Indo-European Languages Originated in Anatolia, Biologists Say The family includes English and most other European languages, as well as Persian, Hindi and many others. Despite the importance of the languages, specialists have long disagreed about their origin. Linguists believe that the first speakers of the mother tongue, known as proto-Indo-European, were chariot-driving pastoralists who burst out of their homeland on the steppes above the Black Sea about 4,000 years ago and conquered Europe and Asia. A rival theory holds that, to the contrary, the first Indo-European speakers were peaceable farmers in Anatolia, now Turkey, about 9,000 years ago, who disseminated their language by the hoe, not the sword. The new entrant to the debate is an evolutionary biologist, Quentin Atkinson of the University of Auckland in New Zealand. The result, they announced in Thursday’s issue of the journal Science, is that “we found decisive support for an Anatolian origin over a steppe origin.” Dr. A computer was then supplied with known dates of language splits.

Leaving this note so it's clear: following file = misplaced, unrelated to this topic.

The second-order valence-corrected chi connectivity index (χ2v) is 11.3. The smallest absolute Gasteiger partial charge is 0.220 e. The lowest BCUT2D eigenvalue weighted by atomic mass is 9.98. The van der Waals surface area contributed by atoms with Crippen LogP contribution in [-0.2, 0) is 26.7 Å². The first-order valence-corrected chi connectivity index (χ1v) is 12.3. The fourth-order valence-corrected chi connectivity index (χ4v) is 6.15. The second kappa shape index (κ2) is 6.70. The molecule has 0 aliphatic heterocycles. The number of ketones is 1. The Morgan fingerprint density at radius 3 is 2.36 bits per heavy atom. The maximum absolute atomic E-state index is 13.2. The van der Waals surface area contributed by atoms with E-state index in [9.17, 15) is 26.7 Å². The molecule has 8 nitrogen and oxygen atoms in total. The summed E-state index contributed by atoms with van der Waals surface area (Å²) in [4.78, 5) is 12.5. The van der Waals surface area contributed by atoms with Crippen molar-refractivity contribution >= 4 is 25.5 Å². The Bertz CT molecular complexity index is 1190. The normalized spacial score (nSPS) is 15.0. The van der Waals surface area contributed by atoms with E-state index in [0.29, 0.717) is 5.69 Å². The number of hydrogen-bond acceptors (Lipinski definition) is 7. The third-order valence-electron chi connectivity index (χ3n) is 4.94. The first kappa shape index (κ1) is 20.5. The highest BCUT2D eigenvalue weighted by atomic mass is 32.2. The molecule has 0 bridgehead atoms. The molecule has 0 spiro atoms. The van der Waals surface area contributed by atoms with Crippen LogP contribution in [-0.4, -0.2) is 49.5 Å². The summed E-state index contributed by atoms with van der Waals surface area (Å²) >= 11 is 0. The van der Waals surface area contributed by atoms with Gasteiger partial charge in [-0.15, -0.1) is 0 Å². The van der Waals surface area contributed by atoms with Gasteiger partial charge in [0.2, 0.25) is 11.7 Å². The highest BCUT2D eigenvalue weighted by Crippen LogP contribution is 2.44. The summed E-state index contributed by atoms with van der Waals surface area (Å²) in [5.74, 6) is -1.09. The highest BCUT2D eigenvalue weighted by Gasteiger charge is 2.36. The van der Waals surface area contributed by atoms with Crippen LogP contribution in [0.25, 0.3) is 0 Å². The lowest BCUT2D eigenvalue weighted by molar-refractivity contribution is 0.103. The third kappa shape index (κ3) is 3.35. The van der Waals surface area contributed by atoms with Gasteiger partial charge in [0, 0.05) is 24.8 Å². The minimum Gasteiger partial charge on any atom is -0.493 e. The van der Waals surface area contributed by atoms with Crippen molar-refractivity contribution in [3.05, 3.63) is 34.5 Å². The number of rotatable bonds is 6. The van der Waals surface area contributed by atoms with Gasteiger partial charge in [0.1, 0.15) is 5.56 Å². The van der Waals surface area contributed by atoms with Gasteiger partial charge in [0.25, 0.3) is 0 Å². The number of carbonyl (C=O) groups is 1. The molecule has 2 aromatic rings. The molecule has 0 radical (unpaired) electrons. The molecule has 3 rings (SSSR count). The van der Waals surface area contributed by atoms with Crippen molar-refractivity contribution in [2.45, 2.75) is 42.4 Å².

Siletz Language, With Few Voices, Finds Modern Way to Survive But the forces that are helping to flatten the landscape are also creating new ways to save its hidden, cloistered corners, as in the unlikely survival of Siletz Dee-ni. An American Indian language with only about five speakers left — once dominant in this part of the West, then relegated to near extinction — has, since earlier this year, been shouting back to the world: Hey, we’re talking. (In Siletz that would be naa-ch’aa-ghit-’a.) “We don’t know where it’s going to go,” said Bud Lane, a tribe member who has been working on the online Siletz Dee-ni Talking Dictionary for nearly seven years, and recorded almost all of its 10,000-odd audio entries himself. Since February, however, when organizers began to publicize its existence, Web hits have spiked from places where languages related to Siletz are spoken, a broad area of the West on through Canada and into Alaska. “They told us our language was moribund and heading off a cliff,” said Mr. “We’re the last standing,” Mr.